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Appalachian Film Club hosts 36-hour film festival

Melanie+Lech%2C+Alex+Bradford+Cobb%2C+and+Berry+Jones+on+the+set+of+%22Catastrophe%22%2C+a+plotless+script+directed+by+Alex+Bradford+Cobb.
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Appalachian Film Club hosts 36-hour film festival

Melanie Lech, Alex Bradford Cobb, and Berry Jones on the set of

Melanie Lech, Alex Bradford Cobb, and Berry Jones on the set of "Catastrophe", a plotless script directed by Alex Bradford Cobb.

Melanie Lech, Alex Bradford Cobb, and Berry Jones on the set of "Catastrophe", a plotless script directed by Alex Bradford Cobb.

Melanie Lech, Alex Bradford Cobb, and Berry Jones on the set of "Catastrophe", a plotless script directed by Alex Bradford Cobb.

Sydney Wolford

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Over two years ago, Appalachian State Film Club members watched films together in a Sanford Hall classroom and talked about what they liked or disliked about them. They struggled with figuring out how they could transform their casual movie discussions into an organization.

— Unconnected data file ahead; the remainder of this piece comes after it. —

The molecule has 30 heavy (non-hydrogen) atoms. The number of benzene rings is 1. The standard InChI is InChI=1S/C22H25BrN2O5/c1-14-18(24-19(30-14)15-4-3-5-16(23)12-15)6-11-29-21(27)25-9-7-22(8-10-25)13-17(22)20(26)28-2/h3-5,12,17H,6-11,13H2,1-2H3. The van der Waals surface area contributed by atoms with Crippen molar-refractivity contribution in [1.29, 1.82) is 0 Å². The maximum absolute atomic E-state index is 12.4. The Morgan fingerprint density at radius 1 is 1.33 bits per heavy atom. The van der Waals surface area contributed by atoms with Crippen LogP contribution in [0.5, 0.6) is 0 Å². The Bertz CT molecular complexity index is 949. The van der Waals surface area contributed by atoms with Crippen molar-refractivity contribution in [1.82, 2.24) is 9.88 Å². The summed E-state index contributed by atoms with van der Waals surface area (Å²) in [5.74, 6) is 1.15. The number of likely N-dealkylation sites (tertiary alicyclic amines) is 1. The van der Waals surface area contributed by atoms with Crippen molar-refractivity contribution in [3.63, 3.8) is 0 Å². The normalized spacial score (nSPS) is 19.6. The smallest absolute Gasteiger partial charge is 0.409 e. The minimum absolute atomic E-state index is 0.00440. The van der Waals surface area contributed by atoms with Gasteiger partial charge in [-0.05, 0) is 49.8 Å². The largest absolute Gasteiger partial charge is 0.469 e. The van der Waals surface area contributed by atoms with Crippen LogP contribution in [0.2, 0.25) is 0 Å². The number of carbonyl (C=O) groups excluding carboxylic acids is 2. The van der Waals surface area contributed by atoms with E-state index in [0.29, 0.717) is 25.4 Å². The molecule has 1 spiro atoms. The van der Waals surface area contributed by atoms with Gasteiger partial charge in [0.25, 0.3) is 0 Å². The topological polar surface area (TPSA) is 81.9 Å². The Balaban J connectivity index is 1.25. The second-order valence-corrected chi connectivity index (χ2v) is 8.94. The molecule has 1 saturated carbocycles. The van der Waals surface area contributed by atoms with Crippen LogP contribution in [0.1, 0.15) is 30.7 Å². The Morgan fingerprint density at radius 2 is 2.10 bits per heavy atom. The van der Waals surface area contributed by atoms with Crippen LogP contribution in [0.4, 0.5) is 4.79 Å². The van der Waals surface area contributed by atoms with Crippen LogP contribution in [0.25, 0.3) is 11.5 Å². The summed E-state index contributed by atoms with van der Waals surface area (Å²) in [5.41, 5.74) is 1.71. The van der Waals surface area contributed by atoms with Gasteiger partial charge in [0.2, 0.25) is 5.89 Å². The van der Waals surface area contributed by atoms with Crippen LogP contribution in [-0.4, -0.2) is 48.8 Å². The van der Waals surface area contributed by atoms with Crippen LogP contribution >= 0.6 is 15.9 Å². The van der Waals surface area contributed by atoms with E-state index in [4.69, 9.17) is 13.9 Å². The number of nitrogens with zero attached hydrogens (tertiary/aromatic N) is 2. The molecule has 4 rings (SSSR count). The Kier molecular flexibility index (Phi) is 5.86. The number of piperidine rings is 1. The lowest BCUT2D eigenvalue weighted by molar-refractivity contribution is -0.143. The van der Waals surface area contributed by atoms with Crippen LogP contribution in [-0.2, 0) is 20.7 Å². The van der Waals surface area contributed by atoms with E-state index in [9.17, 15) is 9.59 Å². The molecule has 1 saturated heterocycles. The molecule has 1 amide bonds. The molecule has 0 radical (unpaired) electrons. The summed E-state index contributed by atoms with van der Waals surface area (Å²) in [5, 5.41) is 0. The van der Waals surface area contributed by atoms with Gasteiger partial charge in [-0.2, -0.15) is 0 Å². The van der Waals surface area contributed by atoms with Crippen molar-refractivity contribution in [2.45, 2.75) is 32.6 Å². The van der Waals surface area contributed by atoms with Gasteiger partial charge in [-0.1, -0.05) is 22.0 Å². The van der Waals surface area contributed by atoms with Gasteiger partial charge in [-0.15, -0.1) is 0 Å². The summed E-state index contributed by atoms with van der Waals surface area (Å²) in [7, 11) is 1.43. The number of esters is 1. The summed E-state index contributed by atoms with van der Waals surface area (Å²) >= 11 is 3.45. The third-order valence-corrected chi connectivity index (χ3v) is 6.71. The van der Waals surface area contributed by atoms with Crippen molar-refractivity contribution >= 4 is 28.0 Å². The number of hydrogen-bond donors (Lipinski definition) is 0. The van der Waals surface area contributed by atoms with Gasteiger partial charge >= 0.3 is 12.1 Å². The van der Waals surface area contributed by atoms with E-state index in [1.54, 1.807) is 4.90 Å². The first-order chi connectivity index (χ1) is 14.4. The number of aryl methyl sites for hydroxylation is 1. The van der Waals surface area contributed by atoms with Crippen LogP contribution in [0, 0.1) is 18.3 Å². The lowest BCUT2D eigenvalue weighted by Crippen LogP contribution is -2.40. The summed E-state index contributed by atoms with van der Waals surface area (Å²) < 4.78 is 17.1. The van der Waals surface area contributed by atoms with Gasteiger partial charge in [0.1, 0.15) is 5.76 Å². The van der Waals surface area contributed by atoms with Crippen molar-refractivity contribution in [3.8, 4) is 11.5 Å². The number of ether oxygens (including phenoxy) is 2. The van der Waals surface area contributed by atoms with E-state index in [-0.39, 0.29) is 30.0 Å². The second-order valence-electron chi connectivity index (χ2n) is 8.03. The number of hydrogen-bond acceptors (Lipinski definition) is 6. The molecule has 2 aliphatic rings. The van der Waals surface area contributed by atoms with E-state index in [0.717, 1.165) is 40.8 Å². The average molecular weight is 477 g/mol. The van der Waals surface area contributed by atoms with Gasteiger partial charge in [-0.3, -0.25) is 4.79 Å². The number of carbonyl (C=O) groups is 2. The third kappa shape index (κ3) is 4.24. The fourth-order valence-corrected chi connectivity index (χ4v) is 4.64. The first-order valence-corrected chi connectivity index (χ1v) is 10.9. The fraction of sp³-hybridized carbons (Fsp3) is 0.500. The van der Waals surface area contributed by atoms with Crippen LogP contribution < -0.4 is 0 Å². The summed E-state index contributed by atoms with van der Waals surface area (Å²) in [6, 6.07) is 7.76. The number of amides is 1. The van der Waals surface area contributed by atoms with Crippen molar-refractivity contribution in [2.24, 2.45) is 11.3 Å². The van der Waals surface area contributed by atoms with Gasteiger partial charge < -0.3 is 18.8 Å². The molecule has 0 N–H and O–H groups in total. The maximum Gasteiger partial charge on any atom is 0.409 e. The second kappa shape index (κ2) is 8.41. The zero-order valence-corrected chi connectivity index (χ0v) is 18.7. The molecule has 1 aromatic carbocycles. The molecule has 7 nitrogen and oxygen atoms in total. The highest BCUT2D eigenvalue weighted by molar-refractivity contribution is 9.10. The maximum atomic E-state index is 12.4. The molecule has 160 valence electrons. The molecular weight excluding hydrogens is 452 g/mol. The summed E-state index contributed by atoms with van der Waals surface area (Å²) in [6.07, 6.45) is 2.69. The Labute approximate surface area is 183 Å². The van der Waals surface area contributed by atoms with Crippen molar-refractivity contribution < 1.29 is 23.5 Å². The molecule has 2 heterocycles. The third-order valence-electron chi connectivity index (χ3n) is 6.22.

App State offers an English major with a film studies concentration, but the university does not have a major or many classes that teach how to film, senior English major and App State Film Club event coordinator Alan Dickens said.  

This is one of the many reasons that Dickens, senior interdisciplinary studies major, the club’s public relations representative Melanie Lech and club president Berry Jones decided to create a film club a few years ago.

Now, App State Film Club is evolving, Dickens said.

Film Club will hold a 36-hour film competition open to the public to create a comedy, drama or horror/thriller film on Nov. 11. Teams will write, produce, direct and edit their film within three days.

Melody Fayth Marshall and Alex Adcock on set of "Diane's Inferno" directed by Melanie Lech. The film was one winner of the "Do Not Eat More Than One" script contest.

Melody Fayth Marshall and Alex Adcock on set of “Diane’s Inferno” directed by Melanie Lech. The film was one winner of the “Do Not Eat More Than One” script contest.

Teams have to pick a genre for their film, and begin the filming process at 9 a.m. on Nov. 11. After all of the short films are written, produced and edited, the final products will be shown on Nov. 13 at 8 p.m.